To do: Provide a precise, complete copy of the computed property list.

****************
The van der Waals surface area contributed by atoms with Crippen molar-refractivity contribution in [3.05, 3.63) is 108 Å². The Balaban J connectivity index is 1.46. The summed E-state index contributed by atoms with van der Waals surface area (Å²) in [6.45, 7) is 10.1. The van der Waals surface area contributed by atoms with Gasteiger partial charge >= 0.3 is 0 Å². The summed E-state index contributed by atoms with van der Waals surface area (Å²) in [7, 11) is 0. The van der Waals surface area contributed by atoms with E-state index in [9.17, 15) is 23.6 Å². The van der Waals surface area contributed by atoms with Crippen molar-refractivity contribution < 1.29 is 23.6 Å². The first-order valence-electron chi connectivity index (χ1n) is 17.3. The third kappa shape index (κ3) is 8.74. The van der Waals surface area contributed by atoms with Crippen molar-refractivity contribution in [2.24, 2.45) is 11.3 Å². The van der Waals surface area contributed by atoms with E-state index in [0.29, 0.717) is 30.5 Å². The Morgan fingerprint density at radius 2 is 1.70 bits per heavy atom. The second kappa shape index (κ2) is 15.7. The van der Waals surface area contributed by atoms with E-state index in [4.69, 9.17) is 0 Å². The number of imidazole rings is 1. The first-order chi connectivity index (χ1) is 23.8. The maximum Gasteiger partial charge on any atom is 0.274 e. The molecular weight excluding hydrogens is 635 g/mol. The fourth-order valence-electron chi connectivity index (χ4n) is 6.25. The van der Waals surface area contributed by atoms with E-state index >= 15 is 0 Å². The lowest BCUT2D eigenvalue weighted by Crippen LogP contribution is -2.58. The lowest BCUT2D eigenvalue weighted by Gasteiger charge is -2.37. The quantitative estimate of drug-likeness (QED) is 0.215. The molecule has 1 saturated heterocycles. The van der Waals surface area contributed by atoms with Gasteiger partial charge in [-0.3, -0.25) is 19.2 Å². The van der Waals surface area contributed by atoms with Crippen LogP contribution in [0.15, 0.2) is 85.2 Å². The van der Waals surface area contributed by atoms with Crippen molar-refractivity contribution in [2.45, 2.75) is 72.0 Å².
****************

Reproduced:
The van der Waals surface area contributed by atoms with Crippen molar-refractivity contribution in [3.05, 3.63) is 108 Å². The Balaban J connectivity index is 1.46. The summed E-state index contributed by atoms with van der Waals surface area (Å²) in [6.45, 7) is 10.1. The van der Waals surface area contributed by atoms with Gasteiger partial charge >= 0.3 is 0 Å². The summed E-state index contributed by atoms with van der Waals surface area (Å²) in [7, 11) is 0. The van der Waals surface area contributed by atoms with E-state index in [9.17, 15) is 23.6 Å². The van der Waals surface area contributed by atoms with Crippen molar-refractivity contribution < 1.29 is 23.6 Å². The first-order valence-electron chi connectivity index (χ1n) is 17.3. The third kappa shape index (κ3) is 8.74. The van der Waals surface area contributed by atoms with Crippen molar-refractivity contribution in [2.24, 2.45) is 11.3 Å². The van der Waals surface area contributed by atoms with E-state index in [0.29, 0.717) is 30.5 Å². The Morgan fingerprint density at radius 2 is 1.70 bits per heavy atom. The second kappa shape index (κ2) is 15.7. The van der Waals surface area contributed by atoms with E-state index in [4.69, 9.17) is 0 Å². The number of imidazole rings is 1. The first-order chi connectivity index (χ1) is 23.8. The maximum Gasteiger partial charge on any atom is 0.274 e. The molecular weight excluding hydrogens is 635 g/mol. The fourth-order valence-electron chi connectivity index (χ4n) is 6.25. The van der Waals surface area contributed by atoms with E-state index >= 15 is 0 Å². The lowest BCUT2D eigenvalue weighted by Crippen LogP contribution is -2.58. The lowest BCUT2D eigenvalue weighted by Gasteiger charge is -2.37. The quantitative estimate of drug-likeness (QED) is 0.215. The molecule has 1 saturated heterocycles. The van der Waals surface area contributed by atoms with Gasteiger partial charge in [-0.3, -0.25) is 19.2 Å². The van der Waals surface area contributed by atoms with Crippen LogP contribution in [0.15, 0.2) is 85.2 Å². The van der Waals surface area contributed by atoms with Crippen molar-refractivity contribution in [2.45, 2.75) is 72.0 Å².